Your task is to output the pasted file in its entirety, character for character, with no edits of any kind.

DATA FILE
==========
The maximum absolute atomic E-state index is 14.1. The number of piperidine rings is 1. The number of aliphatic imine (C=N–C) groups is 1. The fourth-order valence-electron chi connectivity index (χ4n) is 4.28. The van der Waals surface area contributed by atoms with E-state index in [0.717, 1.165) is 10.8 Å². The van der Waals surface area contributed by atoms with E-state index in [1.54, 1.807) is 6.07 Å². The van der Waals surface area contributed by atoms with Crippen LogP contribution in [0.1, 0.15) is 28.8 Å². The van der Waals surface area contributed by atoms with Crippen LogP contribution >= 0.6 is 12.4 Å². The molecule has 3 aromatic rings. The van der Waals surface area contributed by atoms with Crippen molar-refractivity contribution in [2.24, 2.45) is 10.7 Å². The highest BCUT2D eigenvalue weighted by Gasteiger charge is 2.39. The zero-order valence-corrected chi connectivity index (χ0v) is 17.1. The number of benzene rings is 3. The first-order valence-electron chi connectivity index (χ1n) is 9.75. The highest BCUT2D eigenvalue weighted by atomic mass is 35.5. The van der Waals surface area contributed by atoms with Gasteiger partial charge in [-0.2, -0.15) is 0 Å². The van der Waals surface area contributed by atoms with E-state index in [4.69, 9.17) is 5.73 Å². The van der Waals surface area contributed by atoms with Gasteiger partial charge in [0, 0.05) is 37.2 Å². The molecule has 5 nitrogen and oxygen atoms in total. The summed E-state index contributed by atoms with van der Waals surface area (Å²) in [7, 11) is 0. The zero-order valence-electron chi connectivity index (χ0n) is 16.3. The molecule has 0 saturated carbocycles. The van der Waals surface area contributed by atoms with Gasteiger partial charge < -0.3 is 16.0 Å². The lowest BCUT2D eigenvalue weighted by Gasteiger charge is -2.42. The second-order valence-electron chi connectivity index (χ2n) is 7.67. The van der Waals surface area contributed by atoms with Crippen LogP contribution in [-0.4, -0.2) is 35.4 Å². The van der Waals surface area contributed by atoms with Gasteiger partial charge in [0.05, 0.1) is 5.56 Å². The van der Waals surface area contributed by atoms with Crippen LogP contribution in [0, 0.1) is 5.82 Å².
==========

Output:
The maximum absolute atomic E-state index is 14.1. The number of piperidine rings is 1. The number of aliphatic imine (C=N–C) groups is 1. The fourth-order valence-electron chi connectivity index (χ4n) is 4.28. The van der Waals surface area contributed by atoms with E-state index in [0.717, 1.165) is 10.8 Å². The van der Waals surface area contributed by atoms with E-state index in [1.54, 1.807) is 6.07 Å². The van der Waals surface area contributed by atoms with Crippen LogP contribution in [0.1, 0.15) is 28.8 Å². The van der Waals surface area contributed by atoms with Crippen LogP contribution >= 0.6 is 12.4 Å². The molecule has 3 aromatic rings. The van der Waals surface area contributed by atoms with Crippen molar-refractivity contribution in [2.24, 2.45) is 10.7 Å². The highest BCUT2D eigenvalue weighted by Gasteiger charge is 2.39. The zero-order valence-corrected chi connectivity index (χ0v) is 17.1. The number of benzene rings is 3. The first-order valence-electron chi connectivity index (χ1n) is 9.75. The highest BCUT2D eigenvalue weighted by atomic mass is 35.5. The van der Waals surface area contributed by atoms with Gasteiger partial charge in [-0.2, -0.15) is 0 Å². The van der Waals surface area contributed by atoms with E-state index in [4.69, 9.17) is 5.73 Å². The van der Waals surface area contributed by atoms with Gasteiger partial charge in [0, 0.05) is 37.2 Å². The molecule has 5 nitrogen and oxygen atoms in total. The summed E-state index contributed by atoms with van der Waals surface area (Å²) in [7, 11) is 0. The zero-order valence-electron chi connectivity index (χ0n) is 16.3. The molecule has 0 saturated carbocycles. The van der Waals surface area contributed by atoms with Gasteiger partial charge < -0.3 is 16.0 Å². The lowest BCUT2D eigenvalue weighted by Gasteiger charge is -2.42. The second-order valence-electron chi connectivity index (χ2n) is 7.67. The van der Waals surface area contributed by atoms with Crippen LogP contribution in [-0.4, -0.2) is 35.4 Å². The van der Waals surface area contributed by atoms with Gasteiger partial charge in [0.05, 0.1) is 5.56 Å². The van der Waals surface area contributed by atoms with Crippen LogP contribution in [0, 0.1) is 5.82 Å².